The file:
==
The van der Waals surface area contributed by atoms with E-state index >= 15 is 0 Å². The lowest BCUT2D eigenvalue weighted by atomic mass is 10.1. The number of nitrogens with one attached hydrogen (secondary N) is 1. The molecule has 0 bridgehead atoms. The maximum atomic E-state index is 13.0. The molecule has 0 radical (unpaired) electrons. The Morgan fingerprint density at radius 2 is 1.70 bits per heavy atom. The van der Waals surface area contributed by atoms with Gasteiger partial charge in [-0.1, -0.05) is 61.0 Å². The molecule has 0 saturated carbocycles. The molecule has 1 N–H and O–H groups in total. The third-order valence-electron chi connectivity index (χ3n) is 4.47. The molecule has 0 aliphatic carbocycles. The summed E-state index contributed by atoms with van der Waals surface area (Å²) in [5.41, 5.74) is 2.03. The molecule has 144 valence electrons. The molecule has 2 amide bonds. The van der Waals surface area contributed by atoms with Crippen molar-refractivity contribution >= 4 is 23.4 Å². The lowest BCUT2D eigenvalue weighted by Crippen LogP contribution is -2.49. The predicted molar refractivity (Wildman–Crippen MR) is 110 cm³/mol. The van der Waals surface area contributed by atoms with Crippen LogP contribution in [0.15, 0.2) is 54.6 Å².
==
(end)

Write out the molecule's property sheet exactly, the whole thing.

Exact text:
The van der Waals surface area contributed by atoms with E-state index >= 15 is 0 Å². The lowest BCUT2D eigenvalue weighted by atomic mass is 10.1. The number of nitrogens with one attached hydrogen (secondary N) is 1. The molecule has 0 bridgehead atoms. The maximum atomic E-state index is 13.0. The molecule has 0 radical (unpaired) electrons. The Morgan fingerprint density at radius 2 is 1.70 bits per heavy atom. The van der Waals surface area contributed by atoms with Gasteiger partial charge in [-0.1, -0.05) is 61.0 Å². The molecule has 0 saturated carbocycles. The molecule has 1 N–H and O–H groups in total. The third-order valence-electron chi connectivity index (χ3n) is 4.47. The molecule has 0 aliphatic carbocycles. The summed E-state index contributed by atoms with van der Waals surface area (Å²) in [5.41, 5.74) is 2.03. The molecule has 144 valence electrons. The molecule has 2 amide bonds. The van der Waals surface area contributed by atoms with Crippen molar-refractivity contribution >= 4 is 23.4 Å². The lowest BCUT2D eigenvalue weighted by Crippen LogP contribution is -2.49. The predicted molar refractivity (Wildman–Crippen MR) is 110 cm³/mol. The van der Waals surface area contributed by atoms with Crippen LogP contribution in [0.15, 0.2) is 54.6 Å².